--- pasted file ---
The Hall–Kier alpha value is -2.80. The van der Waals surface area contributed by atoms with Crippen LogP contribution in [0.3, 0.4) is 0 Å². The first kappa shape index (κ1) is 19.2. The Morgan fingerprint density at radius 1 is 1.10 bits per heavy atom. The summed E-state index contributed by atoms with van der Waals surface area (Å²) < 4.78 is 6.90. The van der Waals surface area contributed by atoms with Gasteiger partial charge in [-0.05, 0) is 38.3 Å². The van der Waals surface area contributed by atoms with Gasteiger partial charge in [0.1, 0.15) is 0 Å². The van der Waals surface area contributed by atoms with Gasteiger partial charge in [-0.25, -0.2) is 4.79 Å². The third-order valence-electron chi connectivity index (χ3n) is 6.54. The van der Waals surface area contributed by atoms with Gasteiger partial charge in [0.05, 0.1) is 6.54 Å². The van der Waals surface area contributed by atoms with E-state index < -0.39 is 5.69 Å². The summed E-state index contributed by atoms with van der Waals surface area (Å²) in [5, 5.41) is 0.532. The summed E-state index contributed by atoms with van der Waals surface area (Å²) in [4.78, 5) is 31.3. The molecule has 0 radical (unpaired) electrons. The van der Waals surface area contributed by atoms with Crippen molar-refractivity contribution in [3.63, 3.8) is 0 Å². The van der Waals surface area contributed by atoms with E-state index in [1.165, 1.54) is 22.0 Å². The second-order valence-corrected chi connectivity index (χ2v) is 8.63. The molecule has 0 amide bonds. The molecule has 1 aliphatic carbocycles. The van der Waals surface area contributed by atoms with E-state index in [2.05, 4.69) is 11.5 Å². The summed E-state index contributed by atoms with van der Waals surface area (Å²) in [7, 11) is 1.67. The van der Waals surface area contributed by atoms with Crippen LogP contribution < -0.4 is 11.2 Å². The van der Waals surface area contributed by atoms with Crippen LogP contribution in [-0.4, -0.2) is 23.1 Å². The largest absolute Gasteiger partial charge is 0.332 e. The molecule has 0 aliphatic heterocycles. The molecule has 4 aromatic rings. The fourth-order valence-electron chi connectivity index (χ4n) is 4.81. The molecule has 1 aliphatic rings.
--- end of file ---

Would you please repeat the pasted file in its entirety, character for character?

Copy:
The Hall–Kier alpha value is -2.80. The van der Waals surface area contributed by atoms with Crippen LogP contribution in [0.3, 0.4) is 0 Å². The first kappa shape index (κ1) is 19.2. The Morgan fingerprint density at radius 1 is 1.10 bits per heavy atom. The summed E-state index contributed by atoms with van der Waals surface area (Å²) < 4.78 is 6.90. The van der Waals surface area contributed by atoms with Gasteiger partial charge in [-0.05, 0) is 38.3 Å². The van der Waals surface area contributed by atoms with Gasteiger partial charge in [0.1, 0.15) is 0 Å². The van der Waals surface area contributed by atoms with Gasteiger partial charge in [-0.25, -0.2) is 4.79 Å². The third-order valence-electron chi connectivity index (χ3n) is 6.54. The van der Waals surface area contributed by atoms with Gasteiger partial charge in [0.05, 0.1) is 6.54 Å². The van der Waals surface area contributed by atoms with E-state index < -0.39 is 5.69 Å². The summed E-state index contributed by atoms with van der Waals surface area (Å²) in [5, 5.41) is 0.532. The summed E-state index contributed by atoms with van der Waals surface area (Å²) in [4.78, 5) is 31.3. The molecule has 0 radical (unpaired) electrons. The van der Waals surface area contributed by atoms with Crippen molar-refractivity contribution in [3.63, 3.8) is 0 Å². The van der Waals surface area contributed by atoms with E-state index in [1.165, 1.54) is 22.0 Å². The second-order valence-corrected chi connectivity index (χ2v) is 8.63. The molecule has 0 amide bonds. The molecule has 1 aliphatic carbocycles. The van der Waals surface area contributed by atoms with E-state index in [2.05, 4.69) is 11.5 Å². The summed E-state index contributed by atoms with van der Waals surface area (Å²) in [7, 11) is 1.67. The van der Waals surface area contributed by atoms with Crippen LogP contribution < -0.4 is 11.2 Å². The van der Waals surface area contributed by atoms with Crippen LogP contribution in [-0.4, -0.2) is 23.1 Å². The largest absolute Gasteiger partial charge is 0.332 e. The molecule has 0 aliphatic heterocycles. The molecule has 4 aromatic rings. The fourth-order valence-electron chi connectivity index (χ4n) is 4.81. The molecule has 1 aliphatic rings.